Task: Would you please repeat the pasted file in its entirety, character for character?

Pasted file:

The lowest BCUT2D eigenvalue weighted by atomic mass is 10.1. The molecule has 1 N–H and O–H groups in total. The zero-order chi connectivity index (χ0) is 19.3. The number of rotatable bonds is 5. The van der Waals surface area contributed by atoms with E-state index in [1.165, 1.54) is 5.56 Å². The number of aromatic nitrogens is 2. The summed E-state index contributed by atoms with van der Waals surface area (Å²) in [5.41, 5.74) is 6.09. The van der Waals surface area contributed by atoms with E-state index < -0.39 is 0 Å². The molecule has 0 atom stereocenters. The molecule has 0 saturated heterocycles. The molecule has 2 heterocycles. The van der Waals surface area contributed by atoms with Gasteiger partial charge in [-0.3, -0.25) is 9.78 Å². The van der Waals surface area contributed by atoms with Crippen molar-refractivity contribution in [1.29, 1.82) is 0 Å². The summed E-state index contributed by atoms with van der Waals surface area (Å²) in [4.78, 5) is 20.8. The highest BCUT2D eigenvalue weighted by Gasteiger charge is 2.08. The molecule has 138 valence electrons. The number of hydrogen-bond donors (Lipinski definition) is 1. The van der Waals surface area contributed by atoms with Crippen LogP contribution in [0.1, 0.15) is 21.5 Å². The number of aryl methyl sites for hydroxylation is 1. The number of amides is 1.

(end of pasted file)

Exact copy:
The lowest BCUT2D eigenvalue weighted by atomic mass is 10.1. The molecule has 1 N–H and O–H groups in total. The zero-order chi connectivity index (χ0) is 19.3. The number of rotatable bonds is 5. The van der Waals surface area contributed by atoms with E-state index in [1.165, 1.54) is 5.56 Å². The number of aromatic nitrogens is 2. The summed E-state index contributed by atoms with van der Waals surface area (Å²) in [5.41, 5.74) is 6.09. The van der Waals surface area contributed by atoms with E-state index < -0.39 is 0 Å². The molecule has 0 atom stereocenters. The molecule has 0 saturated heterocycles. The molecule has 2 heterocycles. The van der Waals surface area contributed by atoms with Gasteiger partial charge in [-0.3, -0.25) is 9.78 Å². The van der Waals surface area contributed by atoms with Crippen molar-refractivity contribution in [1.29, 1.82) is 0 Å². The summed E-state index contributed by atoms with van der Waals surface area (Å²) in [4.78, 5) is 20.8. The highest BCUT2D eigenvalue weighted by Gasteiger charge is 2.08. The molecule has 138 valence electrons. The number of hydrogen-bond donors (Lipinski definition) is 1. The van der Waals surface area contributed by atoms with Crippen LogP contribution in [0.1, 0.15) is 21.5 Å². The number of aryl methyl sites for hydroxylation is 1. The number of amides is 1.